Tamara Kraus and Ian Hagen made a promise to keep their father’s dying wish.
"We have to be with family," she said tearfully. "We have to be together."
Their father was Manfred Hagen. He died in 2015.
Nine years earlier, Hagen finished purchasing seven burial plots at Lakeside Memorial Gardens in Northwest Miami-Dade County. He bought the plots nearest to the grave of his son, Gustav, who died in a tragic accident in 2000.
After Manfred was diagnosed with the illness that killed him, his family made plans to lay him to rest in the plot he purchased. That’s when they discovered a woman had been buried years earlier in a spot they had purchased.
“We were just in disbelief,” Ian Hagen said. “We couldn’t believe someone was buried in one of our plots.”
Manfred died before the situation could be straightened out.
"His wish was for us to be together. Not for somebody to be in our spot," Kraus said. "He expressed that we had to get it fixed."
Family and faith were always important to Manfred Hagen.
As a boy his family escaped Germany before the war.
“They were out literally on the last boat,” Kraus said. “They beat the Holocaust.”
Manfred and his wife Marion had a close relationship with his children and grandchildren.
The close relationship fueled their desire to be laid to rest side-by-side with a large family gravestone marking their final resting spot.
The family holds no ill will toward the woman buried in the spot they purchased.
“May she rest in peace. It wasn’t her fault, but it was somebody’s fault,” Kraus said. “And I’m horrified. Where am I going to go?”
In addition to the woman already buried, the family found out two other plots they bought had been promised to others.
They blame and have filed a lawsuit against Lakeside Memorial Gardens, Beth Moshe Congregation and North Miami Rabbi Jory Lang.
The family is represented by attorneys Andrew Hall and Andres F. Fernandez.
“Our contention is these plots have been sold over and over again and it’s almost like a first-come-first- served,” Fernandez said about the allegations in the lawsuit. “Whoever dies first gets the hole and they try to console the individuals to go on to another spot.”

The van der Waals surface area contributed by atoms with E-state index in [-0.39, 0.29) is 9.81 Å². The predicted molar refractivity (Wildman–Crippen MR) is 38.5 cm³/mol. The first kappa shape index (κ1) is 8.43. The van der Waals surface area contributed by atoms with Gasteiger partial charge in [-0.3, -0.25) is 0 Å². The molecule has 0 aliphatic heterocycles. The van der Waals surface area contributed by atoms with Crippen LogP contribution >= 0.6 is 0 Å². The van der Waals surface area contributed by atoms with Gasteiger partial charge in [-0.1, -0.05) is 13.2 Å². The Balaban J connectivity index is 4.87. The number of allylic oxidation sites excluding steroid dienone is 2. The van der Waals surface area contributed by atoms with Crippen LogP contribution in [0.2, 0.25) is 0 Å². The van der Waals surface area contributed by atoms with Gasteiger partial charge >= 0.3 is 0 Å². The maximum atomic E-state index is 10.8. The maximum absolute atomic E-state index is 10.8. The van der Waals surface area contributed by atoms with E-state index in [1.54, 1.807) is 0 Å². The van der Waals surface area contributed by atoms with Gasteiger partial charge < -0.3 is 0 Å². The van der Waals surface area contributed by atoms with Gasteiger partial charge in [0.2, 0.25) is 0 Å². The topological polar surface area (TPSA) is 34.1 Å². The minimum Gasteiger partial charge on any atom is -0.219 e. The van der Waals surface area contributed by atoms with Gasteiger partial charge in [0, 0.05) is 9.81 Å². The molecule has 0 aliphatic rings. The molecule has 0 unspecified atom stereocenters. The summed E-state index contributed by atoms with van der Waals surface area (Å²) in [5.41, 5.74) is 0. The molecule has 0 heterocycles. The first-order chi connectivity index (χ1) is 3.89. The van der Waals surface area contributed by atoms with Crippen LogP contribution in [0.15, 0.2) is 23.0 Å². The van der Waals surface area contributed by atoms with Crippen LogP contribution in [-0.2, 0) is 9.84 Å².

The families involved had been offered unsatisfactory solutions, according to their attorneys.
One offer was to the woman who was buried in 2010. They offered to move her body to another spot.
“Her family declined because they understood the importance of leaving the dead remain at peace, Hall said. “Apparently, that message has not gotten through to the cemetery, the synagogue, or to the Rabbi.”
Another deal was offered to the Hagen family in an email from the Rabbi. It offered two spots behind the plots that were purchased. The family declined that offer. In that email, Lang called it a “hopeful solution” to a “horrible mistake.”
The attorneys for the rabbi, the cemetery and the temple would not comment on the lawsuit.
In court filings, the attorneys argued the law doesn’t allow compensation for emotional pain when it’s due to a contract dispute. They also argued the lawsuit should be thrown out because the family waited too long to file.
Ian Hagen and Tamara Kraus hope for a solution to be able to ease their mother’s pain and their own. But they won’t settle for less than to be buried side-by-side.
“There’s no option there’s no option,” Kraus said. “We’re one family. We have to be together.”